By: Ashley Kulhanek, ANR Extension Educator, Medina County, Originally posted on Buckeye Yard and Garden OnLine.
It’s the holiday season (the holiday season…) and many are digging in attics and basements for decorations and bows, stored sweaters, coats and yes… SNOW boots. Inevitably, Extension offices receive calls about the unfortunate spider (or stink bug) that was found, dead or alive, while sifting through packages, boxes or bags that haven’t seen the light of day for a year. The question is, “Is it a brown recluse?”
Remember that there are many different spiders that may come to inhabit our homes at one point or another, and cooler temperatures often facilitate home invasions from multiple insects and spiders alike. This includes some recluse look-alike spiders such as wolf spiders, funnel weaver spiders, and barn spiders. These home invaders often make their way indoors for shelter, protection from the weather, or in search of food. They are actually beneficial, providing pest control of other insects or arthropods you would rather not have, inside or out. So, keeping them around is usually encouraged!
Brown recluse spiders (Loxosceles reclusa) are not known to survive winter outdoors in Ohio, but they do survive well indoors and can be dispersed through movement of furniture or household goods to areas outside their generally considered “range”. Brown recluse spiders are secretive in nature. As with many spiders, any undisturbed dark area could be a habitable space for them to hide out. They, as with many other spider species, could inhabit garages, attics, basements and crawl spaces, behind wall voids, and hollow spaces. Shed skins and egg sacs may be found near joists and tight protective spaces or under clutter, insulation, stored undisturbed boxes and stored clothing. So when we run across any spider or critter that falls out of that artificial tree we just hauled upstairs, we often assume the worst.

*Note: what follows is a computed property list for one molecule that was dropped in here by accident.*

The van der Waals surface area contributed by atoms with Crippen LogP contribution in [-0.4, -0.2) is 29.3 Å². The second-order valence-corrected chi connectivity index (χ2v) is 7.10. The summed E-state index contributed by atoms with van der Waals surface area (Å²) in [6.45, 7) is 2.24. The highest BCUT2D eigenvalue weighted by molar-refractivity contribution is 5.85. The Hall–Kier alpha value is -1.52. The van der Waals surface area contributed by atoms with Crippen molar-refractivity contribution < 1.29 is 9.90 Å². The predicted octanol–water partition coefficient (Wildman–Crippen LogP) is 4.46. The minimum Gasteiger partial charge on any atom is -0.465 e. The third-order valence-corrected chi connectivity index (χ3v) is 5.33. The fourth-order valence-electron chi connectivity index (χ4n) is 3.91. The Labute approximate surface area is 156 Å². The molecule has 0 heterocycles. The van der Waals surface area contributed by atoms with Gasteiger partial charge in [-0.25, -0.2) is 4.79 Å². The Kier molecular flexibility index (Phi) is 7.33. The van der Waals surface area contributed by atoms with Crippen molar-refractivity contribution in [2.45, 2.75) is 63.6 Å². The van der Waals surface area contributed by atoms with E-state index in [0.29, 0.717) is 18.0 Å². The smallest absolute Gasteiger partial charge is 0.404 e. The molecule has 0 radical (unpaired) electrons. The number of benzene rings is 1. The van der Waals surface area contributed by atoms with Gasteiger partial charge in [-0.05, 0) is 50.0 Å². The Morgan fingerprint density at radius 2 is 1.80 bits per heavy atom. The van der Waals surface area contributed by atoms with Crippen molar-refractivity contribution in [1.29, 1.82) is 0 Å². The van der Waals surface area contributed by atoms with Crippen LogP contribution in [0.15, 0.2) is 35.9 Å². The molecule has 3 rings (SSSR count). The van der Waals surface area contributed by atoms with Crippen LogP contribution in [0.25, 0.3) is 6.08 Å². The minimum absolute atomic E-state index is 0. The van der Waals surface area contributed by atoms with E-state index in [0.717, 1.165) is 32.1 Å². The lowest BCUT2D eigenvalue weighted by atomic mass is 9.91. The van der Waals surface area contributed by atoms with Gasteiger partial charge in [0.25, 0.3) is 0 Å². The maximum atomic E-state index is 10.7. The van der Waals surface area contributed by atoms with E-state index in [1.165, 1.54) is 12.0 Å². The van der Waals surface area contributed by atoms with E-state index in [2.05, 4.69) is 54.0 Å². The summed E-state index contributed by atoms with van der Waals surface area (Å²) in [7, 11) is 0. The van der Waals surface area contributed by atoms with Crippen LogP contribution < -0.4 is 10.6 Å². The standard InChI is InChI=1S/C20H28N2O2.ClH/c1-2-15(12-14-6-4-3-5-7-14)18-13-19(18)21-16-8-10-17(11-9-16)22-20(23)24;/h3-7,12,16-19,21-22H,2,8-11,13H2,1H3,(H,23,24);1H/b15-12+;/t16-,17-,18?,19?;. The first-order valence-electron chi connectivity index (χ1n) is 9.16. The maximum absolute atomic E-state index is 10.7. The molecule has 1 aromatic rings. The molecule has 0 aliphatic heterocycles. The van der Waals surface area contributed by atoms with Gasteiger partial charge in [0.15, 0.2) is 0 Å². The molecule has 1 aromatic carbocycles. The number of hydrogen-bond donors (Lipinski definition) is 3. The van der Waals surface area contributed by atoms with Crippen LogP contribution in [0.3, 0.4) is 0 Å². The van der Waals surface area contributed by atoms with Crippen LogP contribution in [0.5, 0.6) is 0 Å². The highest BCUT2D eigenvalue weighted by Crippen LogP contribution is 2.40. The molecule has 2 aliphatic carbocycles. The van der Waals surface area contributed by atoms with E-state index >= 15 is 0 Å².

They are named recluse for their shy and timid behavior. People who come into contact with the poor creatures usually do so by stepping into a shoe or tossing on a stored item of clothing that has long sat and hasn’t been washed or shook out for a long time. In the face of the impending SQUISH, the spiders must lash out and bite as their only last defense. And this is how many spider bites have happened, regardless of species. Most arthropods only bite or sting in defense during accidental crushing or agitation.
The identifying character most cited for Brown Recluse is the “violin” or “fiddle” shape on its back (cephalothorax). This description is actually a little subjective and sometime people mistake stripes or other patterns as the so-called fiddle. A better key to identifying the brown recluse is its eyes. Brown recluse have only 6 small eyes arranged in three pairs on the head. With legs extended they are about the size of a quarter. They are tan to brown in color and appear semi-hairless though they do have short sparse hairs as seen in the close-ups below.
Close Up of Brown Recluse, Loxosceles reclusa
Brown Recluse, outlining the “fiddle” or violin-shape on the cephalothorax. Arrows are pointing to the 3 pairs of eyes.
Here in Medina County, we have not had any confirmed samples brought into the Extension Office this season, which his not to say they could never be found. But, in Richard Bradley’s “In Ohio’s Backyard: Spiders” he states, “This infamous family is represented by two RARE species in Ohio.” But that’s not always the case for some of Ohio’s more southern counties.
General precautions for any home spiders concerns:
– Reduce clutter that serves as dark hiding places in basements, garages, and homes.
– Use gloves and wear long sleeves when unpacking boxes from storage.
– Be vigilant of what you are doing and where you are stepping in unfrequented spaces. Use a bright flashlight to inspect dark corners you may be rustling around in if concerned about the presence of spiders.
For More Information, Check Out These Resources
Bradley, R. 2004. In Ohio’s Backyard: Spiders. Ohio Biological Survey.